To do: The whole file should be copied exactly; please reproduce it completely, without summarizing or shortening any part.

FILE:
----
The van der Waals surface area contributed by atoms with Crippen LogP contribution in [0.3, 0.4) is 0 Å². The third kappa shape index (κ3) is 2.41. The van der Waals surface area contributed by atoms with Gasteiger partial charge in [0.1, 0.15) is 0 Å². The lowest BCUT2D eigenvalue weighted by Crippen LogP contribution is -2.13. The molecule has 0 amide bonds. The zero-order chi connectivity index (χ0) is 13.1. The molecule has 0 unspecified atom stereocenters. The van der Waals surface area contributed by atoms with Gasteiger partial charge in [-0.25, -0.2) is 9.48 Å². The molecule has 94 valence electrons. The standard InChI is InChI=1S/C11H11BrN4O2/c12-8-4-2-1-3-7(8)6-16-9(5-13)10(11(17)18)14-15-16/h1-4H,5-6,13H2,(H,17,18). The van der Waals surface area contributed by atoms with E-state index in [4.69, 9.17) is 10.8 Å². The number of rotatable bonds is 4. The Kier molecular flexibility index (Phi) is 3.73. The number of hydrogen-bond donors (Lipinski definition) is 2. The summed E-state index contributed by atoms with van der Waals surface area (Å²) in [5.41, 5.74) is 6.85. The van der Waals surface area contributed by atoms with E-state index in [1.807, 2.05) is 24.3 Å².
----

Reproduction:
The van der Waals surface area contributed by atoms with Crippen LogP contribution in [0.3, 0.4) is 0 Å². The third kappa shape index (κ3) is 2.41. The van der Waals surface area contributed by atoms with Gasteiger partial charge in [0.1, 0.15) is 0 Å². The lowest BCUT2D eigenvalue weighted by Crippen LogP contribution is -2.13. The molecule has 0 amide bonds. The zero-order chi connectivity index (χ0) is 13.1. The molecule has 0 unspecified atom stereocenters. The van der Waals surface area contributed by atoms with Gasteiger partial charge in [-0.25, -0.2) is 9.48 Å². The molecule has 94 valence electrons. The standard InChI is InChI=1S/C11H11BrN4O2/c12-8-4-2-1-3-7(8)6-16-9(5-13)10(11(17)18)14-15-16/h1-4H,5-6,13H2,(H,17,18). The van der Waals surface area contributed by atoms with E-state index in [4.69, 9.17) is 10.8 Å². The number of rotatable bonds is 4. The Kier molecular flexibility index (Phi) is 3.73. The number of hydrogen-bond donors (Lipinski definition) is 2. The summed E-state index contributed by atoms with van der Waals surface area (Å²) in [5.41, 5.74) is 6.85. The van der Waals surface area contributed by atoms with E-state index in [1.807, 2.05) is 24.3 Å².